They founded the Ramo-Wooldridge Corporation, later to join Thompson Products to form the Thompson-Ramo-Wooldridge Corporation based in Canoga Park with Hughes leasing space for nuclear research programs (present day West Hills (Canoga Park). The company became TRW in 1965, another aerospace company and a major competitor to Hughes Aircraft.Howard Hughes donated Hughes Aircraft to the newly formed Howard Hughes Medical Institute in 1953 allegedly as a way of avoiding taxes on its huge income.
Thor missile
The Thor missile, a tactical ballistic missile, came along in 1954. It was designed by Nazi scientist, Dr. Adolph K. Thiel, of Ramo-Wooldridge for the U.S. Navy. Thiel is shown below as part of Dr. Werner von Braun's team of scientists. Space Technology Laboratories (STL, a subsidiary of TRW Inc.), which "had a symbiotic relationship with the Air Force," conceived one of the first space projects--the Pioneer 5 mission--for the newly chartered NASA in November 1958. The spacecraft was built for NASA by Space Technology Laboratories, whose project director was Dr. Adolph K. Thiel, supervised by Dr. John C. Lindsay at NASA. A document from 1959 posted online indicates that a contract between NASA and the Air Force's Ballistic Missile Division (ARDC) was subcontracted to the Space Technology Laboratories, Inc., of Los Angeles to provide systems engineering and technical direction for the Thor-Able III launching vehicle and the tracking and comunications network. STL had more than 50 scientific and industrial firms under its direction. The document described Thiel as follows:
A member of the German missile team that developed the V-2 rocket, Dr. Thiel received his M.S. and PhD. degrees from the Institute of Technology at Darmstadt, Germany. He has served as principal advisor to the Amy Ordnance Corps on technical matters of missile systems planning development and is a former member of the Army Ordnance Guided Missile Advisory and Evaluation Committee.

Dr. Adolph K. Thiel at Fort Bliss, 1946
We learn from Fairchild Air Force Base's website that this base where North had been assigned in 1961 housed:
the first "aerospace" wing in the nation with the acquisition of the Atlas intercontinental ballistic missile. 
North--clearly the fall guy for the Air Force--only one month after pleading guilty to the fraud, was named as president of Hecht-Nielsen Neurocomputer Corp., where he had been working as a consultant immediately after his being fired from TRW. According to the Los Angeles Times report, HNC's "founders, Robert Hecht-Nielsen and Todd Gutschow, are both former employees at TRW's military electronics and avionics division in San Diego, where they worked on neurocomputers together." We can only wonder whether the money TRW employees ripped off from taxpayers went into creating HNC as a reward for those who took the fall for the Air Force, although some conspiracy-minded individuals may also question what was the role of the former Nazi scientists in the entire military-inspired space race, especially that of Dr. Thiel, who was so intricately connected with the TRW research.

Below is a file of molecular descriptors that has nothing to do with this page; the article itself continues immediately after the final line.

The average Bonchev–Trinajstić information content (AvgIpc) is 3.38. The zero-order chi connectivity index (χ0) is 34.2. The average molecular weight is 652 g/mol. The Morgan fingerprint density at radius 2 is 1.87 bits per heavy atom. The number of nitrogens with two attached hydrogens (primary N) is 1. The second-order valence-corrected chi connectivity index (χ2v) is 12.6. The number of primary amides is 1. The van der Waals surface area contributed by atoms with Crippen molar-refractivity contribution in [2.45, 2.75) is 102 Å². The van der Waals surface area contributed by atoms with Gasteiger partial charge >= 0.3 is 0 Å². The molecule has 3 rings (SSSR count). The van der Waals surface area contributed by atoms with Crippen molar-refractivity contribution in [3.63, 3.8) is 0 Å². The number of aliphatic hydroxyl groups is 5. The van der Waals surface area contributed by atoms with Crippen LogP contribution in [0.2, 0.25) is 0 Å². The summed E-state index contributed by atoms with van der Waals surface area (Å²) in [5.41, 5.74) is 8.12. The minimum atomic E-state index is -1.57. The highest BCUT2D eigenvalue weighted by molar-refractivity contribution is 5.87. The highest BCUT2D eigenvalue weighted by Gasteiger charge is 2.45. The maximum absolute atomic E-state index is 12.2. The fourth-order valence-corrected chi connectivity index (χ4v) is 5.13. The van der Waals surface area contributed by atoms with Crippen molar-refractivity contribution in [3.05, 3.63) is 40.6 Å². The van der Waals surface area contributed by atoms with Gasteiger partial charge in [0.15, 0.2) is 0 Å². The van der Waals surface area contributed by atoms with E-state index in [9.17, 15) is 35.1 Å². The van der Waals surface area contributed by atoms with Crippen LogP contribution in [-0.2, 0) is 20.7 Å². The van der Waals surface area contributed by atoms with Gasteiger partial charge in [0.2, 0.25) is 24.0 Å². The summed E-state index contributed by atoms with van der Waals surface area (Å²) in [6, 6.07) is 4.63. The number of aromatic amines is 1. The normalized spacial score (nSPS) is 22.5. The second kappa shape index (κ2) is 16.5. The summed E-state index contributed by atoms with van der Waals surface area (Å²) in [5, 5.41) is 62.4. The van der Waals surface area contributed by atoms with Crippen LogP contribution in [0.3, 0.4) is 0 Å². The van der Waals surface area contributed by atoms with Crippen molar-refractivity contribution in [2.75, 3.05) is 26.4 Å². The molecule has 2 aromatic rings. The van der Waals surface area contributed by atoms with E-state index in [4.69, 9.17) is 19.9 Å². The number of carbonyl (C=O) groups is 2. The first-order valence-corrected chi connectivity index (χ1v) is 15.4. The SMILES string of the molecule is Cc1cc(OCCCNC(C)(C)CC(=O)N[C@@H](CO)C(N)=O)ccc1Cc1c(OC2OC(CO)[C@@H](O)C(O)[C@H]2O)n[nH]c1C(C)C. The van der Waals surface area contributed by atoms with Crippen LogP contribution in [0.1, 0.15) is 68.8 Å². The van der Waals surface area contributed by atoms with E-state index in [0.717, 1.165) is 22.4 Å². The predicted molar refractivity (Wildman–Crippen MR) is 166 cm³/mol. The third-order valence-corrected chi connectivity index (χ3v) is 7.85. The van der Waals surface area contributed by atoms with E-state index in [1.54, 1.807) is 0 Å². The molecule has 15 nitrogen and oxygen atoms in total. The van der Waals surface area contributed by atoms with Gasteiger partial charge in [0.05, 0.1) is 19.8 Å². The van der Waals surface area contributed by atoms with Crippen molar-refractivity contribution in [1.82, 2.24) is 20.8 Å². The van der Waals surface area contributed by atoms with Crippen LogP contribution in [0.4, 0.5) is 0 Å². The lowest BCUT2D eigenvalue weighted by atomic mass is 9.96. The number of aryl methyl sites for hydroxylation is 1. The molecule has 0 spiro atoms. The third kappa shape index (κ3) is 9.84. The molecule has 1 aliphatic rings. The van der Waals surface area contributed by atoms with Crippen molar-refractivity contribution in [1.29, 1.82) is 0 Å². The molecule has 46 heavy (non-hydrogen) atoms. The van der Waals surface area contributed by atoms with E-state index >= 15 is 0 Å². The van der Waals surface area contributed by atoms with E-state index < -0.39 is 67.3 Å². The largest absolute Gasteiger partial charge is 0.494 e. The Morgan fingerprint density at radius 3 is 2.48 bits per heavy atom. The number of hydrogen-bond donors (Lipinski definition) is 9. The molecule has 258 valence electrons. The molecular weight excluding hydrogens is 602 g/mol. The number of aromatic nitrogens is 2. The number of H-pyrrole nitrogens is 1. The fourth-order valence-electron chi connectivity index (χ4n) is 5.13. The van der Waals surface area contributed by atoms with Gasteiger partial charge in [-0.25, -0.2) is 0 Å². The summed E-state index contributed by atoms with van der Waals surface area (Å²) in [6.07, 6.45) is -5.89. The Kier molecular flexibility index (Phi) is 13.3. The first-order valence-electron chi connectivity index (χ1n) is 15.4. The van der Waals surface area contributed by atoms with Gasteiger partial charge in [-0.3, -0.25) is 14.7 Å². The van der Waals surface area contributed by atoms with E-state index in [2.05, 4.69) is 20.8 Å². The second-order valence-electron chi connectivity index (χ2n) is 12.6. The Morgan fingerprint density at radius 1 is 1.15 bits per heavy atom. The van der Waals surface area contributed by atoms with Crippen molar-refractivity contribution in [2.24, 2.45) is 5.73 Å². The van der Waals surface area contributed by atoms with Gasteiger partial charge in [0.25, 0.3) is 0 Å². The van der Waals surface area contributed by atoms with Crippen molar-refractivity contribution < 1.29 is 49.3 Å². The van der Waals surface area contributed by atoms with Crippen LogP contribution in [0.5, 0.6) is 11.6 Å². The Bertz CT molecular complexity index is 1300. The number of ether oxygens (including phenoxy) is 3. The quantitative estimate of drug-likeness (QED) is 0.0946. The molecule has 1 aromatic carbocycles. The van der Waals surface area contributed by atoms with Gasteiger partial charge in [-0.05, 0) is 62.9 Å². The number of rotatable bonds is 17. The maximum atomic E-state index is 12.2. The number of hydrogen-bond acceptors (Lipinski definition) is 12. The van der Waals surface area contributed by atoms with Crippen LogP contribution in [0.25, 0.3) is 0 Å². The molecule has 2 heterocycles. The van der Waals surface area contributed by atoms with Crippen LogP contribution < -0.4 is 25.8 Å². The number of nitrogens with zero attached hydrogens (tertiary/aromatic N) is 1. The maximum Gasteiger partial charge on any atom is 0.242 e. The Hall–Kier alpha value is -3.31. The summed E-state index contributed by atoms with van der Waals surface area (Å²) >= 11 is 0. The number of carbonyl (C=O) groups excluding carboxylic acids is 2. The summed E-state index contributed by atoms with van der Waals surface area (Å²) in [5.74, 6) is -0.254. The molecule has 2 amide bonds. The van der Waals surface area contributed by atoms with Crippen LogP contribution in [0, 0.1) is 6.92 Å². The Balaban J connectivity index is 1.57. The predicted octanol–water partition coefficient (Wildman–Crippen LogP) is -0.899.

Dr. Adolph Thiel

HNC founder, Robert Hecht-Nielsen
The brains allegedly behind the company where North went to work was Robert Hecht-Nielsen, a man born in San Francisco, California on July 18, 1947. The son of the Danish- born Robert Hecht-Nielsen and his keyboard-musician wife, young Robert was a toddler in San Francisco in 1950 when his father testified in a riveting murder case. A private security guard, Robert H. Richard, working as a bouncer in a cafeteria, killed Russell Cronin, 20-year-old nephew of a local judge, and Hecht-Nielsen, identified in the newspapers as "a middle-aged interior decorator," testified for the defense. He told the courtroom he saw the guard release Cronin, who was struggling with the defendant, and that Cronin shouted, "I will get you for this."

The shooting followed a second scuffle outside the cafe. Richard claimed self-defense, alleging Cronin had tried to gouge out his eyes. A different story had been told at the time of the arrest when police said that Richard followed Cronin from the establishment, grabbed his arm, and when Cronin "shoved his hands against Richard's chest," Richard fired. A second shot fired shortly thereafter killed Cronin. Despite the testimony of Hecht-Nielsen, the guard was convicted of second degree murder and sentenced to San Quentin, where he had previously been a guard.

Robert became a naturalized citizen in 1941. His wife, the former Elizabeth Laing Wilson,  took their two sons to Denver, only a few years after the trial, where they were reared in her mother's home, according to an oral history given by Robert, Jr. in Talking Nets: An Oral History of Neural Networks (chapter 13, published by Bradford Books).

Flying spacecraft?

Elizabeth's father was a minister, Rev. James Edgar Wilson, who had been born in Canada around 1880 and died before his daughter was grown. He had arrived in Sault Sainte Marie, Michigan from Canada in 1909 and became a citizen ten years later in Illinois. Rev. Wilson married Jessie Laing, born 1890 in Michigan to Canadian parents, and they moved with their two children from state to state before his death. In 1930 the minister's family was in Pennsylvania, but beginning in 1931, Jessie Laing Wilson's name appeared in the Denver city directory until at least 1947 at 1668 St. Paul Street

Located near a large park on 17th Avenue in the northeast quadrant of Denver, Hecht-Nielsen's boyhood home is a mere six miles from Anschutz Medical School, where James Holmes was a student until last month.